I looked the word up - "suburbs" I mean. It was hatched way back in Roman times. Our familiar modern term grew directly from the Latin suburbium - meaning close to (sub) urb/urbs (city).  However, I doubt that any Roman ever visualised what a modern English city suburb would be like. with its twitching curtains that conceal so many suburban dreams.
Social housing in Greenhill

8 November 2017

Contradiction

Years ago I was waiting at a bus stop on Ecclesall Road in Sheffield, As the bus approached, I could see that two passengers were moving along to the driver's perspex cab. That meant the bus would be stopping so I didn't bother sticking out my arm.

When I got on the bus ready to pay my fare, the driver said, "If you want a bus to stop mate, you should stick your arm out!"

"But I could see two passengers were getting off here."

"It doesn't make any difference, You've still got to stick your arm out."

"Oh!"

Two weeks later, I was standing at the same bus stop. A number 88 appeared and once again I could see that a couple pf passengers were approaching the bus's exit door. Nevertheless, I stuck my arm out, remembering what the bus driver had said several days before.

When I mounted the bus ready to tender my fare, the driver spoke to me.

"Didn't you see that there were people getting off?"

"What do you mean?"

"Well it's obvious isn't it? When people are getting off a bus it's going to stop so there's no need to stick your arm out!"

7 November 2017

Dodgers

It comes as no surprise but The Paradise Papers reveal that they are all at it. It appears that where ever there is wealth, there will also be unscrupulous tax dodging. 

At the top of the tree, there are huge companies like Apple and Amazon, exploiting all the tax loopholes they can find to avoid paying their dues. They move their millions across international borders to stay one step ahead of  legitimate pursuit.

At the other end of the wealth spectrum, you find minor comedy actors from television like Patrick Houlihan and Martin and Fiona Delany. They have had their fees paid into companies based in Mauritius which they later access in the form of tax-free loans.

In my way of thinking it is all quite disgusting. Of course, it has been going on for decades. Many of England's great eighteenth century country houses were funded by shameless tax dodgers who, just like Lewis Hamilton and  Bono, did their damnedest to avoid paying up.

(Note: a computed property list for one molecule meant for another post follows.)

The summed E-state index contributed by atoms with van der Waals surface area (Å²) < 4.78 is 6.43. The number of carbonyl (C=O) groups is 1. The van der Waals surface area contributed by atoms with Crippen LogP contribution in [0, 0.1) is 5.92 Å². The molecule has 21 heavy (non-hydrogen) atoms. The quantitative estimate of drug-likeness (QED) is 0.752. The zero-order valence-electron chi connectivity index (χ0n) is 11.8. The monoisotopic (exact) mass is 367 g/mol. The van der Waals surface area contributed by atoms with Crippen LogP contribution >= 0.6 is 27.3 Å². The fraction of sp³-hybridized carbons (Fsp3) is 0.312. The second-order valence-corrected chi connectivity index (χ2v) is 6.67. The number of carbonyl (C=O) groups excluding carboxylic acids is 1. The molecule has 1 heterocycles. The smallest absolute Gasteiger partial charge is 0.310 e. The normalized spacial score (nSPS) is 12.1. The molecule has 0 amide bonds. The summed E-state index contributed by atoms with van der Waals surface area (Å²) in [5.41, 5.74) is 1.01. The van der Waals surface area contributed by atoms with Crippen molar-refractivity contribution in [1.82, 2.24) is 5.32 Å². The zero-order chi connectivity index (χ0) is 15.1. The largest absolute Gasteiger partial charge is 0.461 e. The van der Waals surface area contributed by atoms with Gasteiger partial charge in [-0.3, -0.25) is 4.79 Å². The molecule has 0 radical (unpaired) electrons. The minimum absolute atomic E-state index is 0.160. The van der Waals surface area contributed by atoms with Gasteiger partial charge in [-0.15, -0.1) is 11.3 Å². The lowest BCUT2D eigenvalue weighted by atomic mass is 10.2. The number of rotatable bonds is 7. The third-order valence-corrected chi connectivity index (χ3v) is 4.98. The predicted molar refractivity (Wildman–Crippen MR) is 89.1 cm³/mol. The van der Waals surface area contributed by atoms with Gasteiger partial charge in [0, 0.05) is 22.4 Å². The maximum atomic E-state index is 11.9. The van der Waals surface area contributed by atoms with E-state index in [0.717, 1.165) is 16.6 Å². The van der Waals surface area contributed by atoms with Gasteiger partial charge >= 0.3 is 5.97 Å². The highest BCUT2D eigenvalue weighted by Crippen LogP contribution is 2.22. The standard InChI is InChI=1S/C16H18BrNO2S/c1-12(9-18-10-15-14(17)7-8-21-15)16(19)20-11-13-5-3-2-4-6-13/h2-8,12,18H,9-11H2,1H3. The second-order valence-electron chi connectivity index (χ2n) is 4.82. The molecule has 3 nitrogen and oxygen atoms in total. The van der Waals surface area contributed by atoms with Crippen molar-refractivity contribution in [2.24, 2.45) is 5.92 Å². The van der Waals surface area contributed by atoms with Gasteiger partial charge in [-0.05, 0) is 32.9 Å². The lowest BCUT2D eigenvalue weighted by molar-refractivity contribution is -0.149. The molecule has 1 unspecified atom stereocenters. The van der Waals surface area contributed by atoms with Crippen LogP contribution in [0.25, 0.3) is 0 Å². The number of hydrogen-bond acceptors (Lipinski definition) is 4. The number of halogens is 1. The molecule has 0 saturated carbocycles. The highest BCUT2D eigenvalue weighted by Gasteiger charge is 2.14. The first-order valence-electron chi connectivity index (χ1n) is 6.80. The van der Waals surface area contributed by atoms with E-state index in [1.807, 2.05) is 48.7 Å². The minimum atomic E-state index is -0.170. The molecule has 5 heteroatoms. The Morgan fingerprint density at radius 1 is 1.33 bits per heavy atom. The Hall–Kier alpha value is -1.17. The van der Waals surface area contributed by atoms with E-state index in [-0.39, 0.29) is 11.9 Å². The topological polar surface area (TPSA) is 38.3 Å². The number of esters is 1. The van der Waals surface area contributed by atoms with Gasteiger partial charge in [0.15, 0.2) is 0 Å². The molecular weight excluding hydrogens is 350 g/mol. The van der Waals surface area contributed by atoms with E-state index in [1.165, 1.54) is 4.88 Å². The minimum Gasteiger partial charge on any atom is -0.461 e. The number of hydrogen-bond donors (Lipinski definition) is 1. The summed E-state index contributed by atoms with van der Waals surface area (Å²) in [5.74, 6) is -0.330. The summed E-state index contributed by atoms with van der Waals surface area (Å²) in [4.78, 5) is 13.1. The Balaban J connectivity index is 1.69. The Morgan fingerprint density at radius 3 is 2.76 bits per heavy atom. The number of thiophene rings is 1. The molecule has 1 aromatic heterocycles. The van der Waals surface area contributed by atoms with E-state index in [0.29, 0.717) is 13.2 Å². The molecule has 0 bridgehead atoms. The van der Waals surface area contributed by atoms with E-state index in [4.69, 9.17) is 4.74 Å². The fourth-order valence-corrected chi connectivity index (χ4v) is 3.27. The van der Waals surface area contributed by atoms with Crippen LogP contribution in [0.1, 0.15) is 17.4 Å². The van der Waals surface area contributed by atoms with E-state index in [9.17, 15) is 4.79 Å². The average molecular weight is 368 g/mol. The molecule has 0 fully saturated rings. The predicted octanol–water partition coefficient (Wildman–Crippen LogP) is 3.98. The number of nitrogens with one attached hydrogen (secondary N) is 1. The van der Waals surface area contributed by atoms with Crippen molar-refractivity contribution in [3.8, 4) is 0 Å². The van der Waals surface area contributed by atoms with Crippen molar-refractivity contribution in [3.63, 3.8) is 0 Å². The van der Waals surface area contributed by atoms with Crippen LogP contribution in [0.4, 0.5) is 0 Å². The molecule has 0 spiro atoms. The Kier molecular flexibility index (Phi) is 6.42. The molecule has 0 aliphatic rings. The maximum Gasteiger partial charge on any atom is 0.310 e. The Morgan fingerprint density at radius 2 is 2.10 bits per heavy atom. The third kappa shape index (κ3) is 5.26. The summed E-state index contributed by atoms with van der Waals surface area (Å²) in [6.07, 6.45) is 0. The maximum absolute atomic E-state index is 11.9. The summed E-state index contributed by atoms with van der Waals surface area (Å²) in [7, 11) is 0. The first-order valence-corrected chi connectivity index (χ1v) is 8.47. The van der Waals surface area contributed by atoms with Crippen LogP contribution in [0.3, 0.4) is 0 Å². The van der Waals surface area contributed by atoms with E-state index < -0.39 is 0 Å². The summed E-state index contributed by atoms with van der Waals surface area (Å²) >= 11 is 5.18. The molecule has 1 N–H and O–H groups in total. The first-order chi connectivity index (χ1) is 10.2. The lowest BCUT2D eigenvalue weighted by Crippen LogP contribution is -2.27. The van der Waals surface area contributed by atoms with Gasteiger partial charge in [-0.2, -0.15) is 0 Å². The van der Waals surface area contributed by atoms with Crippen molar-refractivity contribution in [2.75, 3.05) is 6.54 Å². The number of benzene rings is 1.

Countries contain societies and to function effectively these societies  need numerous  things which require public funding. We need roads and schools, hospitals and social workers, police and fire officers,  refuse collection and environmental expertise, soldiers and coastguards. The list is very long and to have these necessities, taxation is vital. We must all pay up in the understanding that this is partly what being a member of a society is all about. If you avoid, evade or dodge your tax responsibilities you are effectively passing your part of the bill to fellow citizens.

It's like attending a group meal in a restaurant and then slipping away when the bill appears at the table. 

Ordinary salaried workers, low paid workers and  people who work in the public sector have  little potential for dodging tax. They pay their dues. Yet if they flee restaurants without paying their bills they will be pursued and brought to book for their dishonest evasion.

As you can deduce, I have no sympathy whatsoever for tax dodgers, They will often protest that their avoidance happens within the bounds of existing tax legislation but they know that what they are doing is selfish and immoral. As this morning's "Daily Mirror" headline suggests, they are indeed "parasites" and the sooner international laws catch up with them the better.

6 November 2017

Tony

Old friend Tony was over in Sheffield for the weekend.

We saw our team, Hull City, sadly thrashed by Sheffield United  on Saturday afternoon. In the evening, we went for lovely curry meals in "Urban Choola" before calling in at the local pub for a pint. It was very noisy so after we had supped up we came home to watch "Match of the Day".
On Sunday morning, I made bacon sandwiches followed by hunks of melon. Then we went out into the diamond blue morning for a circular walk by Stanage Edge. Tony hadn't been up there for years because he moved away from Sheffield almost thirty years ago.
We all enjoyed the walk and the lovely colours that the autumn sunshine defined. Long time visitors to this blog may vaguely remember some of my previous solitary excursions to Stanage Edge. It was nice to be up there with Mrs Pudding and Tony. I was the best man at his wedding twenty nine years ago.